“As aggressive as I play, attacking the paint, I can’t be penalized for just being stronger than people and that’s the answer that I got today,” Randle said.

The teams traded leads throughout the fourth quarter in front of an announced crowd of 18,081.

The Nets had highlight plays all over the floor to open the second half, with Harden’s soaring follow slam and DeAndre’ Bembry’s swatted shot into the seats coming during a 14-0 spurt that turned a one-point halftime deficit into a 74-61 lead.

Brooklyn had the lead up to 16 with 4 minutes left in the third period, but the Knicks whittled it down to 88-84 heading to the fourth. The lead was never bigger than that in the final 12 minutes.

But the Knicks didn’t do enough in a game where the Nets shot 25 free throws to their 12. “I want to take a look at the film. There’s a big discrepancy in free throws. I can tell you that,” Knicks coach Tom Thibodeau said angrily. “Julius is driving the ball, and he gets two free throws.”

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Kyrie Irving returns to practice as coach Steve Nash acknowledges Brooklyn Nets will face games without him

Kyrie Irving returned to practice Sunday, but the Brooklyn Nets sound like a team coming to grips with the realization that its starting point guard will not play in home matches for the foreseeable future.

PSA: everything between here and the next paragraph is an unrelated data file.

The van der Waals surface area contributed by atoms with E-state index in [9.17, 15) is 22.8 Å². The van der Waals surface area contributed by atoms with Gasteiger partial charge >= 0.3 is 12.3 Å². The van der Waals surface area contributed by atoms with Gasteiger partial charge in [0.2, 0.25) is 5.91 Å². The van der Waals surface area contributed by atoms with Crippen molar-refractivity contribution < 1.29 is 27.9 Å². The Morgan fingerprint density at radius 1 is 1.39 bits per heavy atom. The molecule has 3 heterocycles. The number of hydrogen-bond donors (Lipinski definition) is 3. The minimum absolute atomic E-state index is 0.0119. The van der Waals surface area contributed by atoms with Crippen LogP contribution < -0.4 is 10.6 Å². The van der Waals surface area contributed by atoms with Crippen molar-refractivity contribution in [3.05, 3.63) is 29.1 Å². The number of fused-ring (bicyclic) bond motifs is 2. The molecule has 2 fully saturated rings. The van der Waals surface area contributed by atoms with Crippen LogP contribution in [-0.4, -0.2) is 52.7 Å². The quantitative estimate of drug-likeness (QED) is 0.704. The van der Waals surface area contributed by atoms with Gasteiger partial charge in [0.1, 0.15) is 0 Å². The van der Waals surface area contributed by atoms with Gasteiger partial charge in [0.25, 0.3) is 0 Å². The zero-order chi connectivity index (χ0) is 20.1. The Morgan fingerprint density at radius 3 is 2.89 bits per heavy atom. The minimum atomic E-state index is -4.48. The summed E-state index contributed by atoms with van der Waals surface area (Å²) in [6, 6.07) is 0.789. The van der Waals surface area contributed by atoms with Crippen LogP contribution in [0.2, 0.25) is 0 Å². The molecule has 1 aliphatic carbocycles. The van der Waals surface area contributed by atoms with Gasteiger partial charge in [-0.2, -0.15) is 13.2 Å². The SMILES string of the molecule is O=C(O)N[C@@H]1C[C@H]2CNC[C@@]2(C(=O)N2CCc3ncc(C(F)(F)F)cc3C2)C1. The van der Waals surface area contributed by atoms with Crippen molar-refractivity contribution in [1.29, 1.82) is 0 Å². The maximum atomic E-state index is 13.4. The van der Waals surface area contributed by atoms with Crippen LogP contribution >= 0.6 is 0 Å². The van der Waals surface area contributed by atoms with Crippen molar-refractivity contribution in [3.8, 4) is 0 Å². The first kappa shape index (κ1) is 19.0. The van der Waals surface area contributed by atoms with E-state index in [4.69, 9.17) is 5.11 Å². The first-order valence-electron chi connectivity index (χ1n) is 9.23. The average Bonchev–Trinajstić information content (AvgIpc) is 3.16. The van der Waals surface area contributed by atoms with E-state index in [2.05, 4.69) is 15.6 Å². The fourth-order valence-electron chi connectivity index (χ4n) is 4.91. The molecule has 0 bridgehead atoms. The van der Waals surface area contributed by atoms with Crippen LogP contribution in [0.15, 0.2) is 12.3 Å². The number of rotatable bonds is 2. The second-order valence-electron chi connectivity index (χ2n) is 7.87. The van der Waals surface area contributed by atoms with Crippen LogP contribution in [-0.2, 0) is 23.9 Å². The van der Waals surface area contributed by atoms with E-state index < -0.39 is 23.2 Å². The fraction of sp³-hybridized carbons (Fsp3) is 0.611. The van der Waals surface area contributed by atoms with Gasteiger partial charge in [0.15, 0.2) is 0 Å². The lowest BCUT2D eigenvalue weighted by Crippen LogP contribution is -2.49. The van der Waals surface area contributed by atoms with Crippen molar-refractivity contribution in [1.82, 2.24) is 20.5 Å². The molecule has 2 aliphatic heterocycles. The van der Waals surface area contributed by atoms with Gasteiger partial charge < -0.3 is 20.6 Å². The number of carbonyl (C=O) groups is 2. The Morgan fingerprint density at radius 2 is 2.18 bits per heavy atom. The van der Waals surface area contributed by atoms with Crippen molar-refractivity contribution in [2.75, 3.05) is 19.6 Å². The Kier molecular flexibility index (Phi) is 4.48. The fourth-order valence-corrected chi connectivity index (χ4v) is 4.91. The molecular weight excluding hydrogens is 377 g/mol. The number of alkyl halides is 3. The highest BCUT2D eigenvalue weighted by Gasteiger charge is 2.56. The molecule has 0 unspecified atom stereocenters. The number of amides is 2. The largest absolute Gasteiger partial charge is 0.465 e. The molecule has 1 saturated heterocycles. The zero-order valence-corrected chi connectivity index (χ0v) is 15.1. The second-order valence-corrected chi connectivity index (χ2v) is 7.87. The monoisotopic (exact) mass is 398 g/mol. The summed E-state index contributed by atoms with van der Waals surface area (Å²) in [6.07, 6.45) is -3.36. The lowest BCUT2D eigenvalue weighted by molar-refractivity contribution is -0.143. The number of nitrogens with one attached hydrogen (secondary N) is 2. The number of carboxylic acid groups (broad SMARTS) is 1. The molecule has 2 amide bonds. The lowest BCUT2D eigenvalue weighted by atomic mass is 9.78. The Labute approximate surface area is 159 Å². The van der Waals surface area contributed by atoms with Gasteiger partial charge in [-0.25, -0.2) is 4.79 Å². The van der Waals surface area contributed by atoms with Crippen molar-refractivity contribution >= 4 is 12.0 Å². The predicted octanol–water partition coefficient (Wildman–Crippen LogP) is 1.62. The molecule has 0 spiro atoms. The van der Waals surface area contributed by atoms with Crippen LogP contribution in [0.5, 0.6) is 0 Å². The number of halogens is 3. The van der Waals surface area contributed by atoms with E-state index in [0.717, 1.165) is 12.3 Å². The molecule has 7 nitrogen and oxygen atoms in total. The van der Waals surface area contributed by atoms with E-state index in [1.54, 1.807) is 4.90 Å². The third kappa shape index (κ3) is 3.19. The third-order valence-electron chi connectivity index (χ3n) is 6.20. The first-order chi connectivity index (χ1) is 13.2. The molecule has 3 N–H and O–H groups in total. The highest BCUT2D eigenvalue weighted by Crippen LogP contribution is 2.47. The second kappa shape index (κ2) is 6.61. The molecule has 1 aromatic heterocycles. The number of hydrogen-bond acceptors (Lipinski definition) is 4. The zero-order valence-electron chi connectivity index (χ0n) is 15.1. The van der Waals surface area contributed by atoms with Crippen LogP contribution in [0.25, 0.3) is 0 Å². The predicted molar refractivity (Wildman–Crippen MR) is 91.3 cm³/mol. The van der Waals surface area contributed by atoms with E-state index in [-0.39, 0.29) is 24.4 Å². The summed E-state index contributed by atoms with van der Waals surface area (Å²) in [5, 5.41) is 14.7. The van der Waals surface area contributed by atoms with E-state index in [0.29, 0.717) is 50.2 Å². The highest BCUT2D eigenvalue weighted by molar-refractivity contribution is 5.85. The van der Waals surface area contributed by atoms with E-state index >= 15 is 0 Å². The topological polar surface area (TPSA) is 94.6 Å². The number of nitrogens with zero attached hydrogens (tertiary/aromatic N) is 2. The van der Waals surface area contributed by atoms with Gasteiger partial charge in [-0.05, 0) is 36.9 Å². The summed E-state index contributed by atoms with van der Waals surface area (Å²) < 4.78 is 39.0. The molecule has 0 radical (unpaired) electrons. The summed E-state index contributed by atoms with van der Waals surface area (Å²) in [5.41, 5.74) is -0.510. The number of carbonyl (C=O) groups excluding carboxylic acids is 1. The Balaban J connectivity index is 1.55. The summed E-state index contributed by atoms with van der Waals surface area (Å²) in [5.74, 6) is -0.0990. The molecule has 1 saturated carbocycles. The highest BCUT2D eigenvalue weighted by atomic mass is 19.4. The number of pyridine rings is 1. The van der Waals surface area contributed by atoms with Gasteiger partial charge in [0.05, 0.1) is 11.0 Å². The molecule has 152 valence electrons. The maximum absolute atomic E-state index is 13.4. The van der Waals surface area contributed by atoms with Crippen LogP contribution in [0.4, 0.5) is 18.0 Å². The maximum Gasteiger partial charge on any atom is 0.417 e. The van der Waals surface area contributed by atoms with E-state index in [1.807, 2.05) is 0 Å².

While the situation around Irving’s availability for home games due to New York City’s COVID-19 protocols could change, Nets coach Steve Nash stated he knows the team will have to play games this season without Irving.

“We recognize he’s not playing in home games,” Nash told reporters after Irving practiced with the team in Brooklyn for the first time this preseason.

“We are going to have to for sure play without him this year. So it just depends on when, where and how much.” New York City’s COVID-19 vaccine mandate requires a person to have proof of at least one COVID-19 vaccine shot to enter indoor gyms — counting Barclays Center, the home of the Nets, and Madison Square Garden, the home of the Knicks.

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But on Friday, sources confirmed to ESPN’s Tim Bontemps that Irving would be allowed to practice at the team’s HSS Training Center after the city determined that the Nets’ practice facility in Brooklyn is a “private office building” as opposed to an indoor gym.

“We are just starting to navigate this,” Nash told reporters Sunday. “A new rule comes in Friday and here we are. We are trying to look at the big picture. The near term, right now I am not sure we have as many answers.”